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Washington State University
College of Arts and Sciences Anthropology

Ancient blanket made with 11,500 turkey feathers

Turkey feathers.“Blankets or robes made with turkey feathers as the insulating medium were widely used by Ancestral Pueblo people, but little is known about how they were made because so few such textiles have survived due to their perishable nature,” said Bill Lipe, emeritus professor of anthropology at WSU and lead author of a new paper in the Journal of Archaeological Science: Reports.

Lipe and a team of archaeologists analyzed an approximately 800-year-old turkey feather blanket from » More …

Dr. Universe: Why do apes walk on their knuckles?

Dr. Universe.A lot of apes walk on their knuckles. Gorillas, chimpanzees and bonobos use their knuckles for stability and balance.

That’s what I found out from my friend Nanda Grow, an anthropologist and wildlife biologist at Washington State University who studies primates.

“Gorillas and chimpanzees both do knuckle walking, but they do different kinds,” she said. » More …

War songs and lullabies behind origins of music

Horns in a marching band.Love is not the reason why we sing and create symphonies—at least not the primary reason, according to a new evolutionary theory of the origins of music.

“Sex and mating are a part of the story, but music seems to expand far beyond that particular domain,” said Ed Hagen, WSU evolutionary anthropologist and a co-author of a study recently published in the journal Behavioral and Brain Sciences.

“The sexual selection hypothesis doesn’t really explain » More …

Blackwell to lead new human biology program

Aaron Blackwell.An expert in human evolution and immune function development, Aaron Blackwell, associate professor of anthropology, will direct the new human biology degree program at WSU, consisting primarily of courses in anthropology and biological sciences.

CAS launched the four-year, interdisciplinary bachelor of arts program this fall to help meet global demand for skilled professionals in health, social and environmental sciences and public policy. It melds approaches and content from social and biological sciences to provide students a vibrant understanding of » More …

Examining risks, benefits of breastfeeding during COVID-19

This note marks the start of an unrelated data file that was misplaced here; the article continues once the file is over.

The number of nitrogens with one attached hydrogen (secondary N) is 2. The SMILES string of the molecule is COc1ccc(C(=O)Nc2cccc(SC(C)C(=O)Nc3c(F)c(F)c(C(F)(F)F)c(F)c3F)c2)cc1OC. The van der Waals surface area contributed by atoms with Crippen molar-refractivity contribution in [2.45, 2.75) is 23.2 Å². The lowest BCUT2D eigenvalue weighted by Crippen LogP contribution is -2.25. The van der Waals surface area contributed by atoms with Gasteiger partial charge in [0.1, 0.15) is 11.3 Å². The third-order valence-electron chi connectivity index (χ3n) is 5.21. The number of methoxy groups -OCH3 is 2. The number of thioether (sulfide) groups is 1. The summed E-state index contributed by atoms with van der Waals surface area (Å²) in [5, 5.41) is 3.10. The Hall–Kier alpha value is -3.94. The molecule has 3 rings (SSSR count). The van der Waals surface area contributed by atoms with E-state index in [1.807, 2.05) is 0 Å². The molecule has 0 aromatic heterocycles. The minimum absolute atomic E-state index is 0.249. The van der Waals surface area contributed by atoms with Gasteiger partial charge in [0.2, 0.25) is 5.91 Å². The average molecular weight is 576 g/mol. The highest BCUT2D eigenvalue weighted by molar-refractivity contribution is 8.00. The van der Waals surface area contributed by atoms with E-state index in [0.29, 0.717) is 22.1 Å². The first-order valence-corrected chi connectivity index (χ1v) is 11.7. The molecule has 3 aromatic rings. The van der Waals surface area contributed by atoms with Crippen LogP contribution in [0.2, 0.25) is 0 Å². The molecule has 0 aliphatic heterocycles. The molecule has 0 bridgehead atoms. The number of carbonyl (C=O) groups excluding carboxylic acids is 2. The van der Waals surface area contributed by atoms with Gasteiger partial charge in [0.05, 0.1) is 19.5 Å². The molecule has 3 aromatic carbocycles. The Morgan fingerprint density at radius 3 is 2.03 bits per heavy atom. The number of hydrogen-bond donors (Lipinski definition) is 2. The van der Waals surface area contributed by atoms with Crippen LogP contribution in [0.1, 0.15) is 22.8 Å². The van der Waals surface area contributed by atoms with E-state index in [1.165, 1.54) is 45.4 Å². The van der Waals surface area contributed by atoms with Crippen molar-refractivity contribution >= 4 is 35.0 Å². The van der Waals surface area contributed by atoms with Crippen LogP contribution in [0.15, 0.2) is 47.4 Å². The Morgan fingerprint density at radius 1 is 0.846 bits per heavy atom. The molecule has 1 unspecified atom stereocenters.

Woman with infant. COVID-19 has brought with it new questions related to the benefits and/or potential risks of breastfeeding during this pandemic. Is the SARS-COV2 virus present in breast milk and could it be transmitted from mom to baby? Could antibodies found in breast milk actually help protect babies from the SARS-COV2 virus?

Researchers at WSU are leading a new nationwide study on COVID-19 and infant feeding to help answer these questions. Their work could ultimately help scientists better understand how COVID-19 affects the health and immune responses of mothers and » More …

Meet the new faculty of fall 2020

College of Arts and Sciences - Washington State University.Meet the college’s newest faculty, whose disciplinary expertise—from origin of life and supermassive black holes to political psychology, ancient economics, and interdisciplinary art—enriches and expands the arts and sciences at WSU. » More …

Sniffing out patterns

Jaime Chambers.Dogs and humans have been inseparable for many millennia. Dogs eat, sleep, play, and work with us in relationships so intimate that we call them people, family members, and, as novelist Spencer Quinn puts it, members of “a nation within a nation.” Or so it would seem to your typical American dog owner.

In fact, says WSU anthropology graduate student Jaime Chambers, “the ways we interact with dogs are extremely varied” once you start looking at the relationship across cultures. » More …

Enhancing research, creative activity in arts and humanities

title textEleven of WSUs most innovative scholars and artists have been selected for faculty fellowships and mini-grants from the Center for Arts and Humanities (CAH) and the Office of Research.

Representing seven academic units and totaling nearly $78,000 in direct support, the funded projects include the creation of new international musical collaborations, investigations of interracial marriage in the historical American West, sustaining arts-based » More …

Non-tobacco plant identified in ancient pipe for first time

Ancient smoking pipes.People in what is now Washington state were smoking Rhus glabra, a plant commonly known as smooth sumac, more than 1,400 years ago. The discovery, made by a team of WSU researchers, marks the first-time scientists have identified residue from a non-tobacco plant in an archeological pipe.

“The research casts doubt on the commonly held view that trade tobacco grown by Europeans overtook the use of natively-grown smoke plants after Euro-American contact,” said Shannon Tushingham, assistant professor of anthropology. » More …